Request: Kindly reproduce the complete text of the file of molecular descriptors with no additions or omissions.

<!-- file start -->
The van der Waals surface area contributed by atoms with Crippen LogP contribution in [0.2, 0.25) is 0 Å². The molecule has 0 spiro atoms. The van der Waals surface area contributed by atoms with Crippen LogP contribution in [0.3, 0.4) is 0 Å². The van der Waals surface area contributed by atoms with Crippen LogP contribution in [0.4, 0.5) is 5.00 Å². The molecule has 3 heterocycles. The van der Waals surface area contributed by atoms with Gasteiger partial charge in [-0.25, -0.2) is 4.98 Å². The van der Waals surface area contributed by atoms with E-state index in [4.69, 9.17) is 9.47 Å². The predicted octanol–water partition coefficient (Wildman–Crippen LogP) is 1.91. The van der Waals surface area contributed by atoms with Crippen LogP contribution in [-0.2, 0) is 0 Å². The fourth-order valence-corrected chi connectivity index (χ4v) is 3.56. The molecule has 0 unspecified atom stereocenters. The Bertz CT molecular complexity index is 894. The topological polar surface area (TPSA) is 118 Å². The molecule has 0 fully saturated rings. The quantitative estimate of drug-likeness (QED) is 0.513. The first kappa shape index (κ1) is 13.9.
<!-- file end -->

The van der Waals surface area contributed by atoms with Crippen LogP contribution in [0.2, 0.25) is 0 Å². The molecule has 0 spiro atoms. The van der Waals surface area contributed by atoms with Crippen LogP contribution in [0.3, 0.4) is 0 Å². The van der Waals surface area contributed by atoms with Crippen LogP contribution in [0.4, 0.5) is 5.00 Å². The molecule has 3 heterocycles. The van der Waals surface area contributed by atoms with Gasteiger partial charge in [-0.25, -0.2) is 4.98 Å². The van der Waals surface area contributed by atoms with E-state index in [4.69, 9.17) is 9.47 Å². The predicted octanol–water partition coefficient (Wildman–Crippen LogP) is 1.91. The van der Waals surface area contributed by atoms with Crippen LogP contribution in [-0.2, 0) is 0 Å². The fourth-order valence-corrected chi connectivity index (χ4v) is 3.56. The molecule has 0 unspecified atom stereocenters. The Bertz CT molecular complexity index is 894. The topological polar surface area (TPSA) is 118 Å². The molecule has 0 fully saturated rings. The quantitative estimate of drug-likeness (QED) is 0.513. The first kappa shape index (κ1) is 13.9.